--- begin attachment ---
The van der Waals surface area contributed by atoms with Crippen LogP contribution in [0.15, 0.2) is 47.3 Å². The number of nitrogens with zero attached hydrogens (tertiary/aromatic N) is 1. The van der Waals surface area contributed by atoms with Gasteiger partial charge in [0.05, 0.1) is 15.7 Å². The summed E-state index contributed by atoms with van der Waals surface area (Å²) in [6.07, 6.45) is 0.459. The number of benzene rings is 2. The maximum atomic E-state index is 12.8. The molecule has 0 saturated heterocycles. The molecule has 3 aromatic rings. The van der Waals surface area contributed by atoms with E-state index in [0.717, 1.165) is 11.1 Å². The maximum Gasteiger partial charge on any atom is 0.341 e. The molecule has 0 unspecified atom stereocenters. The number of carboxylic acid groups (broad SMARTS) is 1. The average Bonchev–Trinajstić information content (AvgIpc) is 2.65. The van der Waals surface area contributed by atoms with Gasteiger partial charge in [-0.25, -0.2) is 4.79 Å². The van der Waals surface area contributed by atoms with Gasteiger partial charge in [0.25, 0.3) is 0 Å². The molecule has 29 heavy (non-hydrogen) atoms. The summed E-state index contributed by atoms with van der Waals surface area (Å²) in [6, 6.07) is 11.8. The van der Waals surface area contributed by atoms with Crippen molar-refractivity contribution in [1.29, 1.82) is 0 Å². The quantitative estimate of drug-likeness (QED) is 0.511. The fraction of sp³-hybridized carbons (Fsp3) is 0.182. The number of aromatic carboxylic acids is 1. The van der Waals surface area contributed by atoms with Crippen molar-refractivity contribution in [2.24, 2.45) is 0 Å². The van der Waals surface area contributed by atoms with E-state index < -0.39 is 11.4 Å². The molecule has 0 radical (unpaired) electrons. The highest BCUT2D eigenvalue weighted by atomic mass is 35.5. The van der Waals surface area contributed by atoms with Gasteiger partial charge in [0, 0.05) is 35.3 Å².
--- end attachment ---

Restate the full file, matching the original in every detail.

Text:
The van der Waals surface area contributed by atoms with Crippen LogP contribution in [0.15, 0.2) is 47.3 Å². The number of nitrogens with zero attached hydrogens (tertiary/aromatic N) is 1. The van der Waals surface area contributed by atoms with Gasteiger partial charge in [0.05, 0.1) is 15.7 Å². The summed E-state index contributed by atoms with van der Waals surface area (Å²) in [6.07, 6.45) is 0.459. The number of benzene rings is 2. The maximum atomic E-state index is 12.8. The molecule has 0 saturated heterocycles. The molecule has 3 aromatic rings. The van der Waals surface area contributed by atoms with E-state index in [0.717, 1.165) is 11.1 Å². The maximum Gasteiger partial charge on any atom is 0.341 e. The molecule has 0 unspecified atom stereocenters. The number of carboxylic acid groups (broad SMARTS) is 1. The average Bonchev–Trinajstić information content (AvgIpc) is 2.65. The van der Waals surface area contributed by atoms with Gasteiger partial charge in [-0.25, -0.2) is 4.79 Å². The van der Waals surface area contributed by atoms with Gasteiger partial charge in [0.25, 0.3) is 0 Å². The molecule has 29 heavy (non-hydrogen) atoms. The summed E-state index contributed by atoms with van der Waals surface area (Å²) in [6, 6.07) is 11.8. The van der Waals surface area contributed by atoms with Crippen molar-refractivity contribution in [1.29, 1.82) is 0 Å². The quantitative estimate of drug-likeness (QED) is 0.511. The fraction of sp³-hybridized carbons (Fsp3) is 0.182. The number of aromatic carboxylic acids is 1. The van der Waals surface area contributed by atoms with Crippen molar-refractivity contribution in [2.24, 2.45) is 0 Å². The van der Waals surface area contributed by atoms with E-state index < -0.39 is 11.4 Å². The molecule has 0 radical (unpaired) electrons. The highest BCUT2D eigenvalue weighted by atomic mass is 35.5. The van der Waals surface area contributed by atoms with Gasteiger partial charge in [0, 0.05) is 35.3 Å².